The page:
Mimi Zeiger

Critic, editor, curator and instigator.

In early January, I visited the Moody Center for the Arts at Rice University in Houston, designed by Michael Maltzan Architecture (MMA), on the first day the new building opened for classes. Students searched for their assigned rooms as the final stages of construction unfolded around them. An orange traffic cone in front of a pair of glass doors signaled the entry to the 52,000-square-foot building.

It was a quiet afternoon for this self-proclaimed “transdisciplinary lab for creativity,” which will be far less subdued when it opens to the public on Feb. 24. The Moody Center is a hybrid, both in its mission and its architecture. An education space (with 4,000 square feet of classrooms) and maker spaces (including wood and rapid prototyping shops), the building will also be a cultural arts hub, with a theater and galleries. “Academia has gotten quite siloed,” Alison Weaver, the center’s executive director, told me. “How can we cross-pollinate again? Our goal is to be less a cabinet of curiosities and more a conversation.” Read More …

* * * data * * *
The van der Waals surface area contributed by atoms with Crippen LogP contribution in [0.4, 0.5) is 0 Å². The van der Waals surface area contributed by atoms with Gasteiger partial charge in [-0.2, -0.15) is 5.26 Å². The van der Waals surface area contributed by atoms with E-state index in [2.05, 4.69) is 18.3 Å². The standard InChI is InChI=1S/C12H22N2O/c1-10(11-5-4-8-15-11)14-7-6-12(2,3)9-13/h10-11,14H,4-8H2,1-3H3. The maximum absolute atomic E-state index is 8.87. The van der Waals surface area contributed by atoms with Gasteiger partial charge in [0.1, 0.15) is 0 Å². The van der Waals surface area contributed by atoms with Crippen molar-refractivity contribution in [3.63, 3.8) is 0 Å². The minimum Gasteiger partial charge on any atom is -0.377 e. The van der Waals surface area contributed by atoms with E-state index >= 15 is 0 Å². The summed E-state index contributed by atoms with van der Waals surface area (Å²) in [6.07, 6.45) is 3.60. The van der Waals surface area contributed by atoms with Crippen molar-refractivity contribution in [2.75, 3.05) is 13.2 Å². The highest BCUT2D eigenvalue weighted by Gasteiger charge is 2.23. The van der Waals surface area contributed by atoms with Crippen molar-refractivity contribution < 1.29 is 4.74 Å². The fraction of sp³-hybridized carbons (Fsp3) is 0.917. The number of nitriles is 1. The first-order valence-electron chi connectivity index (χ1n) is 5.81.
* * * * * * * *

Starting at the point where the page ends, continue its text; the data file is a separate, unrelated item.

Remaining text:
City in a City: A Decade of Urban Thinking by Steven Holl Architects opened at LA’s MAK Center for Art + Architecture in late January. Do not be fooled by the title. The exhibition is not about any particular city. Instead, it profiles a suite of projects by Holl’s office across China. The urban thinking in question, then, plays out in the scale of these built works and proposals, which express themselves over huge swaths of landscape and dazzle with their square footage. Consider the numbers:
3,500 Read More …

At Broadway & W. 218th Street there are only a few blocks left of Manhattan Island. 219th. 220th – the vestigial tail of 9th Avenue. Marble Hill and The Bronx are just across the Harlem River but this neighborhood, Inwood, is the narrow end of the landmass, the point where the accumulated capital (real and cultural) of the Big Apple goes to seed. It’s here, on this inauspicious corner in the nosebleed north of the borough, where we find Steven Holl Architects’ first ground-up building in New York City. Read More …